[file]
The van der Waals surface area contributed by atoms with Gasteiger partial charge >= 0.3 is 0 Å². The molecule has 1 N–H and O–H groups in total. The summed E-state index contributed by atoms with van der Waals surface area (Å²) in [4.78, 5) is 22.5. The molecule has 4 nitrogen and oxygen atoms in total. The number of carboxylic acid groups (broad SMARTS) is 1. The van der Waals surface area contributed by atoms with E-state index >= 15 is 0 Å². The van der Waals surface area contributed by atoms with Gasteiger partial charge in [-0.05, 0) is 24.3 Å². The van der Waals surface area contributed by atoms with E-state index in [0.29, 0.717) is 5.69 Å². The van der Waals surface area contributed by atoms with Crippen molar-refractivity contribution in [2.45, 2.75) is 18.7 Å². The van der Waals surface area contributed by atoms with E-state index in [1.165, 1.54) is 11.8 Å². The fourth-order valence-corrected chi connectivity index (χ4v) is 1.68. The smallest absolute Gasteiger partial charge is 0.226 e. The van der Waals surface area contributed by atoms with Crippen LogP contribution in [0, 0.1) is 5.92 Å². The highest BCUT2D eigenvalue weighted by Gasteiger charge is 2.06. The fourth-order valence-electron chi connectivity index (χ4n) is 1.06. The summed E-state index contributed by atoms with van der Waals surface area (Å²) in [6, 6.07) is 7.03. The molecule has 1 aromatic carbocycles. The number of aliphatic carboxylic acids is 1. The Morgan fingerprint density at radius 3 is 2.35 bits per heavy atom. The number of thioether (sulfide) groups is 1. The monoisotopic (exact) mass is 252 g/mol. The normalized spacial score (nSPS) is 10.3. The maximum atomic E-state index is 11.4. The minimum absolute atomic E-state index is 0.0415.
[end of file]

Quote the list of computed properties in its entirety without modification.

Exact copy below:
The van der Waals surface area contributed by atoms with Gasteiger partial charge >= 0.3 is 0 Å². The molecule has 1 N–H and O–H groups in total. The summed E-state index contributed by atoms with van der Waals surface area (Å²) in [4.78, 5) is 22.5. The molecule has 4 nitrogen and oxygen atoms in total. The number of carboxylic acid groups (broad SMARTS) is 1. The van der Waals surface area contributed by atoms with E-state index >= 15 is 0 Å². The van der Waals surface area contributed by atoms with Gasteiger partial charge in [-0.05, 0) is 24.3 Å². The van der Waals surface area contributed by atoms with E-state index in [0.29, 0.717) is 5.69 Å². The van der Waals surface area contributed by atoms with Crippen molar-refractivity contribution in [2.45, 2.75) is 18.7 Å². The van der Waals surface area contributed by atoms with E-state index in [1.165, 1.54) is 11.8 Å². The fourth-order valence-corrected chi connectivity index (χ4v) is 1.68. The smallest absolute Gasteiger partial charge is 0.226 e. The van der Waals surface area contributed by atoms with Crippen LogP contribution in [0, 0.1) is 5.92 Å². The highest BCUT2D eigenvalue weighted by Gasteiger charge is 2.06. The fourth-order valence-electron chi connectivity index (χ4n) is 1.06. The summed E-state index contributed by atoms with van der Waals surface area (Å²) in [6, 6.07) is 7.03. The molecule has 1 aromatic carbocycles. The number of aliphatic carboxylic acids is 1. The Morgan fingerprint density at radius 3 is 2.35 bits per heavy atom. The number of thioether (sulfide) groups is 1. The monoisotopic (exact) mass is 252 g/mol. The normalized spacial score (nSPS) is 10.3. The maximum atomic E-state index is 11.4. The minimum absolute atomic E-state index is 0.0415.